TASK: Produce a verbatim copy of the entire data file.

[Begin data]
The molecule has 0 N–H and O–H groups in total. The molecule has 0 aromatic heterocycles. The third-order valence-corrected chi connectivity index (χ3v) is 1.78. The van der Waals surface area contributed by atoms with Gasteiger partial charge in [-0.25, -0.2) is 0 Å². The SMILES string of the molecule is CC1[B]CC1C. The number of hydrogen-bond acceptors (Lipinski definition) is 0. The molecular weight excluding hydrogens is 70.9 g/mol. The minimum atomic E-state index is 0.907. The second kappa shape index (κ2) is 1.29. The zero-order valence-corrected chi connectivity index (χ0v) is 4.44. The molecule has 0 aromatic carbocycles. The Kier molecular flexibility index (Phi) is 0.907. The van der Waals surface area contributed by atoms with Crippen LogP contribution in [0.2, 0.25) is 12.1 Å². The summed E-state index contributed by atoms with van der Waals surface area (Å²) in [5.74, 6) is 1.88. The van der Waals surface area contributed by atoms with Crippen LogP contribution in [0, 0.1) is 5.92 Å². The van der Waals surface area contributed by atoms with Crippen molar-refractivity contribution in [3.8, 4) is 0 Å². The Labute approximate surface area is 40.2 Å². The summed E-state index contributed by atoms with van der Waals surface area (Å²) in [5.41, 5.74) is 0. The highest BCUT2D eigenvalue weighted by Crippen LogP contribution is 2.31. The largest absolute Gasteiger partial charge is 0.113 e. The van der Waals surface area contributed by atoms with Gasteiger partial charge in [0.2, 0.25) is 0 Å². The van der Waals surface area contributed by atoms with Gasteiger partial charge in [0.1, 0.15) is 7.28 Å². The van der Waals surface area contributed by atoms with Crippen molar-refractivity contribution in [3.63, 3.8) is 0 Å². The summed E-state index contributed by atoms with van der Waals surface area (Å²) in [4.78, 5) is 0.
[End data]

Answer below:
The molecule has 0 N–H and O–H groups in total. The molecule has 0 aromatic heterocycles. The third-order valence-corrected chi connectivity index (χ3v) is 1.78. The van der Waals surface area contributed by atoms with Gasteiger partial charge in [-0.25, -0.2) is 0 Å². The SMILES string of the molecule is CC1[B]CC1C. The number of hydrogen-bond acceptors (Lipinski definition) is 0. The molecular weight excluding hydrogens is 70.9 g/mol. The minimum atomic E-state index is 0.907. The second kappa shape index (κ2) is 1.29. The zero-order valence-corrected chi connectivity index (χ0v) is 4.44. The molecule has 0 aromatic carbocycles. The Kier molecular flexibility index (Phi) is 0.907. The van der Waals surface area contributed by atoms with Crippen LogP contribution in [0.2, 0.25) is 12.1 Å². The summed E-state index contributed by atoms with van der Waals surface area (Å²) in [5.74, 6) is 1.88. The van der Waals surface area contributed by atoms with Crippen LogP contribution in [0, 0.1) is 5.92 Å². The van der Waals surface area contributed by atoms with Crippen molar-refractivity contribution in [3.8, 4) is 0 Å². The Labute approximate surface area is 40.2 Å². The summed E-state index contributed by atoms with van der Waals surface area (Å²) in [5.41, 5.74) is 0. The highest BCUT2D eigenvalue weighted by Crippen LogP contribution is 2.31. The largest absolute Gasteiger partial charge is 0.113 e. The van der Waals surface area contributed by atoms with Gasteiger partial charge in [0.2, 0.25) is 0 Å². The van der Waals surface area contributed by atoms with Gasteiger partial charge in [0.1, 0.15) is 7.28 Å². The van der Waals surface area contributed by atoms with Crippen molar-refractivity contribution in [3.63, 3.8) is 0 Å². The summed E-state index contributed by atoms with van der Waals surface area (Å²) in [4.78, 5) is 0.